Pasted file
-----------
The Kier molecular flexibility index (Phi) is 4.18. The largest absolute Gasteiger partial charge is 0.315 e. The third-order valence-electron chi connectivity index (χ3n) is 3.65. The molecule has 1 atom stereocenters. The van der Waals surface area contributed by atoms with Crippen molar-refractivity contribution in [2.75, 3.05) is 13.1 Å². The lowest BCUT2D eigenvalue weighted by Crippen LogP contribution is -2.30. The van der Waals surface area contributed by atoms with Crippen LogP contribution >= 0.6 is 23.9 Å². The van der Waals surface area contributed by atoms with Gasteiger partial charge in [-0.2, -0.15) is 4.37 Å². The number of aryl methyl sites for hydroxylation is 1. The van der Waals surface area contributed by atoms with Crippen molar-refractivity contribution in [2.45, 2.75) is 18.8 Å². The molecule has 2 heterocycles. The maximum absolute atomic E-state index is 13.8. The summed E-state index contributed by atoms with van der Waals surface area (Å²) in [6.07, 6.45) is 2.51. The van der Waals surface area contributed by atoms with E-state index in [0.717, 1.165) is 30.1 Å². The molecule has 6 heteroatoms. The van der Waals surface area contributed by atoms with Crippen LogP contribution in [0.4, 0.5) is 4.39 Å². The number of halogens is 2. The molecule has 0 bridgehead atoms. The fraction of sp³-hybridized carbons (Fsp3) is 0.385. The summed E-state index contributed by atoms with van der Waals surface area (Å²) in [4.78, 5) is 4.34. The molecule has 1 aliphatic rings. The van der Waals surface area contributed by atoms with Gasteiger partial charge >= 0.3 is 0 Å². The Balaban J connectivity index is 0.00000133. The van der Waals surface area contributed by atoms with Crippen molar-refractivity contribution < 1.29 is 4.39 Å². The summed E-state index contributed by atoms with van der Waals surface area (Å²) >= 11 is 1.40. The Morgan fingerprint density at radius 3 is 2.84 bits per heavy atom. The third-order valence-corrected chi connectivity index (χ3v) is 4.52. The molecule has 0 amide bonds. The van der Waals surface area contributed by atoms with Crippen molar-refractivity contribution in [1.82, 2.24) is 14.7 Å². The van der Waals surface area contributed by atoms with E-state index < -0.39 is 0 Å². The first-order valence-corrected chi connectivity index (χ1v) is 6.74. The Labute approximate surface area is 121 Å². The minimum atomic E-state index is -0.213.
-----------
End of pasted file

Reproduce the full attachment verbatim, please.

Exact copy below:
The Kier molecular flexibility index (Phi) is 4.18. The largest absolute Gasteiger partial charge is 0.315 e. The third-order valence-electron chi connectivity index (χ3n) is 3.65. The molecule has 1 atom stereocenters. The van der Waals surface area contributed by atoms with Crippen molar-refractivity contribution in [2.75, 3.05) is 13.1 Å². The lowest BCUT2D eigenvalue weighted by Crippen LogP contribution is -2.30. The van der Waals surface area contributed by atoms with Crippen LogP contribution >= 0.6 is 23.9 Å². The van der Waals surface area contributed by atoms with Gasteiger partial charge in [-0.2, -0.15) is 4.37 Å². The number of aryl methyl sites for hydroxylation is 1. The van der Waals surface area contributed by atoms with Crippen molar-refractivity contribution in [2.45, 2.75) is 18.8 Å². The molecule has 2 heterocycles. The maximum absolute atomic E-state index is 13.8. The summed E-state index contributed by atoms with van der Waals surface area (Å²) in [6.07, 6.45) is 2.51. The van der Waals surface area contributed by atoms with E-state index in [0.717, 1.165) is 30.1 Å². The molecule has 6 heteroatoms. The van der Waals surface area contributed by atoms with Crippen LogP contribution in [0.4, 0.5) is 4.39 Å². The number of halogens is 2. The molecule has 0 bridgehead atoms. The fraction of sp³-hybridized carbons (Fsp3) is 0.385. The summed E-state index contributed by atoms with van der Waals surface area (Å²) in [4.78, 5) is 4.34. The molecule has 1 aliphatic rings. The van der Waals surface area contributed by atoms with Gasteiger partial charge >= 0.3 is 0 Å². The Balaban J connectivity index is 0.00000133. The van der Waals surface area contributed by atoms with Crippen molar-refractivity contribution < 1.29 is 4.39 Å². The summed E-state index contributed by atoms with van der Waals surface area (Å²) >= 11 is 1.40. The Morgan fingerprint density at radius 3 is 2.84 bits per heavy atom. The third-order valence-corrected chi connectivity index (χ3v) is 4.52. The molecule has 0 amide bonds. The van der Waals surface area contributed by atoms with Crippen molar-refractivity contribution in [1.82, 2.24) is 14.7 Å². The van der Waals surface area contributed by atoms with E-state index < -0.39 is 0 Å². The first-order valence-corrected chi connectivity index (χ1v) is 6.74. The Labute approximate surface area is 121 Å². The minimum atomic E-state index is -0.213.